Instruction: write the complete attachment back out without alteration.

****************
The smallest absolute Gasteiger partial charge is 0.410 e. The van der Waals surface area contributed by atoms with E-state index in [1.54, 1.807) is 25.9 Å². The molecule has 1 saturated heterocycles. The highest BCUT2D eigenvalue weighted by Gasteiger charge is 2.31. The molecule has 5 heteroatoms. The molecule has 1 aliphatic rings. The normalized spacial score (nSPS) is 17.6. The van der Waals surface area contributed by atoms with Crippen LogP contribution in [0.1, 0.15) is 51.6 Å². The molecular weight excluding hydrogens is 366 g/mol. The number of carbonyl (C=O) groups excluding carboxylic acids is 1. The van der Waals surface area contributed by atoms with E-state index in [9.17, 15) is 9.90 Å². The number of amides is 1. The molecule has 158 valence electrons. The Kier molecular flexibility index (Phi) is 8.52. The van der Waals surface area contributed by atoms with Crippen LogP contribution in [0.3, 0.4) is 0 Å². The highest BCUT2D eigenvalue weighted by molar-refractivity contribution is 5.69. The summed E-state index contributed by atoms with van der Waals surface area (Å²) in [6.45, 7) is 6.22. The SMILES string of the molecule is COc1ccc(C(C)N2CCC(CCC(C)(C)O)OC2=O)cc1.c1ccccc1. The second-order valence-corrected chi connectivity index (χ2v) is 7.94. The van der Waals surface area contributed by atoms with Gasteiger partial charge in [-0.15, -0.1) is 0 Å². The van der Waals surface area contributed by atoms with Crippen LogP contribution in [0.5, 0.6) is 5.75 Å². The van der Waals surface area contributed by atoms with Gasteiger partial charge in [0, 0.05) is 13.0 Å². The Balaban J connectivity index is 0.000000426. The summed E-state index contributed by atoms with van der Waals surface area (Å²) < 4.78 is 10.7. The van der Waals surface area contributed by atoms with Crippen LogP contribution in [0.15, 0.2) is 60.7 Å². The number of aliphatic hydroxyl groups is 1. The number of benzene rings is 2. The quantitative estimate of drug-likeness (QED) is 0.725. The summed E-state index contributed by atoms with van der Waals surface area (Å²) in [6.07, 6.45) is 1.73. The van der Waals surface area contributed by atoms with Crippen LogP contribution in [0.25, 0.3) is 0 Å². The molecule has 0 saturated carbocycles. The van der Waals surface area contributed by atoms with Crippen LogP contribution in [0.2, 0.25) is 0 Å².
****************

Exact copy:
The smallest absolute Gasteiger partial charge is 0.410 e. The van der Waals surface area contributed by atoms with E-state index in [1.54, 1.807) is 25.9 Å². The molecule has 1 saturated heterocycles. The highest BCUT2D eigenvalue weighted by Gasteiger charge is 2.31. The molecule has 5 heteroatoms. The molecule has 1 aliphatic rings. The normalized spacial score (nSPS) is 17.6. The van der Waals surface area contributed by atoms with Crippen LogP contribution in [0.1, 0.15) is 51.6 Å². The molecular weight excluding hydrogens is 366 g/mol. The number of carbonyl (C=O) groups excluding carboxylic acids is 1. The van der Waals surface area contributed by atoms with E-state index in [9.17, 15) is 9.90 Å². The number of amides is 1. The molecule has 158 valence electrons. The Kier molecular flexibility index (Phi) is 8.52. The van der Waals surface area contributed by atoms with Crippen LogP contribution in [0.3, 0.4) is 0 Å². The highest BCUT2D eigenvalue weighted by molar-refractivity contribution is 5.69. The summed E-state index contributed by atoms with van der Waals surface area (Å²) in [6.45, 7) is 6.22. The SMILES string of the molecule is COc1ccc(C(C)N2CCC(CCC(C)(C)O)OC2=O)cc1.c1ccccc1. The second-order valence-corrected chi connectivity index (χ2v) is 7.94. The van der Waals surface area contributed by atoms with Gasteiger partial charge in [-0.15, -0.1) is 0 Å². The van der Waals surface area contributed by atoms with Crippen LogP contribution in [0.5, 0.6) is 5.75 Å². The van der Waals surface area contributed by atoms with Gasteiger partial charge in [0, 0.05) is 13.0 Å². The Balaban J connectivity index is 0.000000426. The summed E-state index contributed by atoms with van der Waals surface area (Å²) < 4.78 is 10.7. The van der Waals surface area contributed by atoms with Crippen LogP contribution in [0.15, 0.2) is 60.7 Å². The number of aliphatic hydroxyl groups is 1. The number of benzene rings is 2. The quantitative estimate of drug-likeness (QED) is 0.725. The summed E-state index contributed by atoms with van der Waals surface area (Å²) in [6.07, 6.45) is 1.73. The van der Waals surface area contributed by atoms with Crippen LogP contribution in [0.25, 0.3) is 0 Å². The molecule has 0 saturated carbocycles. The van der Waals surface area contributed by atoms with Crippen LogP contribution in [0.2, 0.25) is 0 Å².